Lessons from Corporate Influence in the Opioid Epidemic: Toward a Norm of Separation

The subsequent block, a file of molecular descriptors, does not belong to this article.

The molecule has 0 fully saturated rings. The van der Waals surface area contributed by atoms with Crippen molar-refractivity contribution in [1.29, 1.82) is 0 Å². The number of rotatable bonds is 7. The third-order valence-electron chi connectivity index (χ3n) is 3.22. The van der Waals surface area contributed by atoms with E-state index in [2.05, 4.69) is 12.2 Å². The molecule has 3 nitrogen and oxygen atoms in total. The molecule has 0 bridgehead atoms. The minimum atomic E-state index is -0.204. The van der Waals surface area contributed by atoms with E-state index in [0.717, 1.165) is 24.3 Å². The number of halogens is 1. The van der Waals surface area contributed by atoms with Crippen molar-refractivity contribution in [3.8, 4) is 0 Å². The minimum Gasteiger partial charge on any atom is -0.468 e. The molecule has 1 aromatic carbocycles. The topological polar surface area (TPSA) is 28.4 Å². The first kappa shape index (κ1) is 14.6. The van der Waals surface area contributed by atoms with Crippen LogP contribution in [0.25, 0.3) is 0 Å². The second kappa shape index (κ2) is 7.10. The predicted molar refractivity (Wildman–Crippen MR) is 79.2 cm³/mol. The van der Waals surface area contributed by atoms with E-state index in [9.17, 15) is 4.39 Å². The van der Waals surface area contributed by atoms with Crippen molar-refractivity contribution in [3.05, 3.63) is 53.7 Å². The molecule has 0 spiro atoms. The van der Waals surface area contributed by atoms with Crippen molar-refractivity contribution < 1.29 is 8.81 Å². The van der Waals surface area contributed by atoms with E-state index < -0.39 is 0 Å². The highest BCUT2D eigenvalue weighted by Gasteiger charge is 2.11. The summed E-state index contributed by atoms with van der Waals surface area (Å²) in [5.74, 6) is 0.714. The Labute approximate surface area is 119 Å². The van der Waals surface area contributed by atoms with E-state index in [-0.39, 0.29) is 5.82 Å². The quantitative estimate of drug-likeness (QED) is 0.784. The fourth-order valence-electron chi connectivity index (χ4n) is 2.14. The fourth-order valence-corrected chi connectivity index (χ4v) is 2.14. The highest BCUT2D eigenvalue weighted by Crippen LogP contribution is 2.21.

There is overwhelming evidence, writes Jonathan Marks in Bioethical Inquiry,  that the opioid crisis—which has cost hundreds of thousands of lives and trillions of dollars (and counting)—has been created or exacerbated by webs of influence woven by several pharmaceutical companies. Opioid companies built these webs of health professionals, patient advocacy groups, medical professional societies, research universities, and others as part of corporate strategies of influence that were designed to expand the opioid market from cancer patients to larger groups of patients with acute or chronic pain. Governments, the academy, and civil society need to develop counterstrategies to insulate themselves from corporate influence and to preserve their integrity and public trust. These strategies require a paradigm shift—from partnerships with the private sector, which are ordinarily vehicles for corporate influence, to a norm of separation.